The building products we use, the furniture we add to our homes… where our Energy comes from and where it goes … Water, Gas… I encourage all my clients to be aware of sustainability, to be curious, search, ask questions and expect satisfying answers! Our responsibility is not only to our home and our family… there is a whole world around us and believe it or not, it is struggling to stay standing. It can be as simple as buying quality items which will last; buying good materials, many of which can be from recycled content. Of course timber is one material which is renewable and beautiful to look at – the added bonus is that it stores carbon for its lifetime, which is extensive because it’s a completely recyclable material to boot!
What are your top 3 tips for people wanting to create a more sustainable home?
- Shopping is not a past-time;
- Buy less; and
- Buy quality.
Sensible shopping may cost you more on the spot, but will make you happier and save you money in the long term. From bedding to appliances, to furniture and flooring, buying sustainable products in the first place is always a good start. The range available is growing daily because it is common sense for businesses to use sustainable materials which boosts their positive marketing. In the savvy world of the purchaser, many of us want to be environmentally conscious where we can, and therefore, this becomes an important element in the manufacture and marketing of most goods – we all want to look after the planet and feel like we’re making a difference, don’t we?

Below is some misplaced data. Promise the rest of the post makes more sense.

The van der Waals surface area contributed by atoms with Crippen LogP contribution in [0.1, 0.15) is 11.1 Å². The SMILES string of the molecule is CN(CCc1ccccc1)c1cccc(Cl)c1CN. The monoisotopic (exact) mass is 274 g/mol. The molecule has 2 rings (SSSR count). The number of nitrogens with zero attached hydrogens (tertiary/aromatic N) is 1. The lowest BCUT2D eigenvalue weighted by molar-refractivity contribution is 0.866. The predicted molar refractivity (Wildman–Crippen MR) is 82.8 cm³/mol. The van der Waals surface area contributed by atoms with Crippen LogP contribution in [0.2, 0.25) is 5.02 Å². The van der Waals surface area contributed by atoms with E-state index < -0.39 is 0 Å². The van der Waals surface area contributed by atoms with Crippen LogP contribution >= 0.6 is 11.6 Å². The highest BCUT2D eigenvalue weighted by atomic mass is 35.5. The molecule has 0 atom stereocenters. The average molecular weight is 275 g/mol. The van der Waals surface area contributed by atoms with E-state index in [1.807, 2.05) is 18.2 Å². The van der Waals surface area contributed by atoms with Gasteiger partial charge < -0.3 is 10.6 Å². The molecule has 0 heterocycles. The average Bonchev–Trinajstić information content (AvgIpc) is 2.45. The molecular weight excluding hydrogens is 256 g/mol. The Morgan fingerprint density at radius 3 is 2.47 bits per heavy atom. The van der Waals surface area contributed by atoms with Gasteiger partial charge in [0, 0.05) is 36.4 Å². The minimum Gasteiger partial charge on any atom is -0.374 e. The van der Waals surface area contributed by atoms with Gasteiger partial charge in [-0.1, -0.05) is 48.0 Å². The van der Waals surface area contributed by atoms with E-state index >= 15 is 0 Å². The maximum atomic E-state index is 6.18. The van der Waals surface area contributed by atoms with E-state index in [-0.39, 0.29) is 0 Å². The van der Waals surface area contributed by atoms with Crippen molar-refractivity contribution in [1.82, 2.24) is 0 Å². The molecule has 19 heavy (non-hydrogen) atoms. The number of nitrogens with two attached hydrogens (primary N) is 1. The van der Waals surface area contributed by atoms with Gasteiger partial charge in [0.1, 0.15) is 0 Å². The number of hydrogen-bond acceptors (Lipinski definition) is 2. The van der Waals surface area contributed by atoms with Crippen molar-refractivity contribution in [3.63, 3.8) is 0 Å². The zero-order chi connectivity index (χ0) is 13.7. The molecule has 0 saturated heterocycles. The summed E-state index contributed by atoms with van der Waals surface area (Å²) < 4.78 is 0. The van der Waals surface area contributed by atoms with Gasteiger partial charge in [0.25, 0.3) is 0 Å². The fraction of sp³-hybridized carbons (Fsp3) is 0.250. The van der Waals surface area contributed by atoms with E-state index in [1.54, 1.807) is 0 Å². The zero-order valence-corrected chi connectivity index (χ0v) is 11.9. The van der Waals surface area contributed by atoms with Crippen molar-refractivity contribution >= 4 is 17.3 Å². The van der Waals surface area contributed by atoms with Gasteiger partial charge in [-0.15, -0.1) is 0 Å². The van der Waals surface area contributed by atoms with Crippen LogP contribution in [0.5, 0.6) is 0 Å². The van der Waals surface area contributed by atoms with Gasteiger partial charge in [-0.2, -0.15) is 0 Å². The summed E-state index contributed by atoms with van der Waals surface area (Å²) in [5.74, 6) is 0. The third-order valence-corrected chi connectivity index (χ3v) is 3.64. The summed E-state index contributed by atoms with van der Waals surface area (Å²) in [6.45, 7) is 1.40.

What do you think are the biggest challenges we face in creating a more sustainable interiors industry?
We seem to be continuously searching for cheaper prices, instead of aiming towards quality. And quality usually coincides with better homes and a better living environment. The challenge for everyone is to be informed about what you purchase and welcome into your home, and it’s this ‘drop in the ocean’ effect that enables our combined purchasing voices to force change. If the company that builds with sustainable products sells more houses, what do you think the other companies are going to do? It’s simple!
What is your Interior Design for Profit Course all about and how can people get involved?
Interior Design For Profit is the celebration of decades of experience in the Real Estate and Design industries. What I have created is an online course aimed at adding value to homes by sharing my knowledge through 12 modules, starting with the elements and principles of design, to colour theory and the fundamentals of placement, materials and finishes… there are bathrooms and kitchen layouts, design ideology, and a step by step, room by room guide to styling, creating the sense of space and highlighting the best aspects of your individual home. When it comes to selling – a well styled home can achieve a minimum of 7% more than its expected selling price. That can translate into lots of money, and it’s achieved by simply understanding the market you sell in, and applying appropriate design and styling technique to it. It’s practical information for anyone that wishes to understand and improve any living space. It’s actually easy, once you know what to do and how.